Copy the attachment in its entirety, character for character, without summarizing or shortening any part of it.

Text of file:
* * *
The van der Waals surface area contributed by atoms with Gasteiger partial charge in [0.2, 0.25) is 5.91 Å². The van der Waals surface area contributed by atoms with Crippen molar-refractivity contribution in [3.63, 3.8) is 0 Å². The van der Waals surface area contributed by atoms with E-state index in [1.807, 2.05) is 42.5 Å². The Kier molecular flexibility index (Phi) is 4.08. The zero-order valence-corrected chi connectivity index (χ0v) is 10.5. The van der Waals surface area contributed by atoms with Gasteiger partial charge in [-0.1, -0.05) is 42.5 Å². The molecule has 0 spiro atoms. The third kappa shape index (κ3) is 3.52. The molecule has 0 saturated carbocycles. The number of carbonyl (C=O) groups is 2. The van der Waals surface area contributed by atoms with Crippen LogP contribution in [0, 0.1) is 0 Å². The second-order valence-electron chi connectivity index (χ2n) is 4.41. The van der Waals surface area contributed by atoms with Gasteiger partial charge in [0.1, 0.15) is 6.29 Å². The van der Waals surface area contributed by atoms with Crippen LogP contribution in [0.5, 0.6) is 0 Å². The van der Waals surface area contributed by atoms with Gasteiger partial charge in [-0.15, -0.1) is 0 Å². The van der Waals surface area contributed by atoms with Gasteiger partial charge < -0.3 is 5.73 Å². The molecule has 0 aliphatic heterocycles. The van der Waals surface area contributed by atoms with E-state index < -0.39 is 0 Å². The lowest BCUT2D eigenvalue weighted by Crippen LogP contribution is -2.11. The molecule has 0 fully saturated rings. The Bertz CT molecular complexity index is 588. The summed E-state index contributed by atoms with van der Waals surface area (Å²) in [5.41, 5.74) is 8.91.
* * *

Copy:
The van der Waals surface area contributed by atoms with Gasteiger partial charge in [0.2, 0.25) is 5.91 Å². The van der Waals surface area contributed by atoms with Crippen molar-refractivity contribution in [3.63, 3.8) is 0 Å². The van der Waals surface area contributed by atoms with E-state index in [1.807, 2.05) is 42.5 Å². The Kier molecular flexibility index (Phi) is 4.08. The zero-order valence-corrected chi connectivity index (χ0v) is 10.5. The van der Waals surface area contributed by atoms with Gasteiger partial charge in [-0.1, -0.05) is 42.5 Å². The molecule has 0 spiro atoms. The third kappa shape index (κ3) is 3.52. The molecule has 0 saturated carbocycles. The number of carbonyl (C=O) groups is 2. The van der Waals surface area contributed by atoms with Crippen LogP contribution in [0, 0.1) is 0 Å². The second-order valence-electron chi connectivity index (χ2n) is 4.41. The van der Waals surface area contributed by atoms with Gasteiger partial charge in [0.1, 0.15) is 6.29 Å². The van der Waals surface area contributed by atoms with Crippen LogP contribution in [0.5, 0.6) is 0 Å². The van der Waals surface area contributed by atoms with Gasteiger partial charge in [-0.15, -0.1) is 0 Å². The van der Waals surface area contributed by atoms with Gasteiger partial charge < -0.3 is 5.73 Å². The molecule has 0 aliphatic heterocycles. The van der Waals surface area contributed by atoms with E-state index < -0.39 is 0 Å². The lowest BCUT2D eigenvalue weighted by Crippen LogP contribution is -2.11. The molecule has 0 fully saturated rings. The Bertz CT molecular complexity index is 588. The summed E-state index contributed by atoms with van der Waals surface area (Å²) in [5.41, 5.74) is 8.91.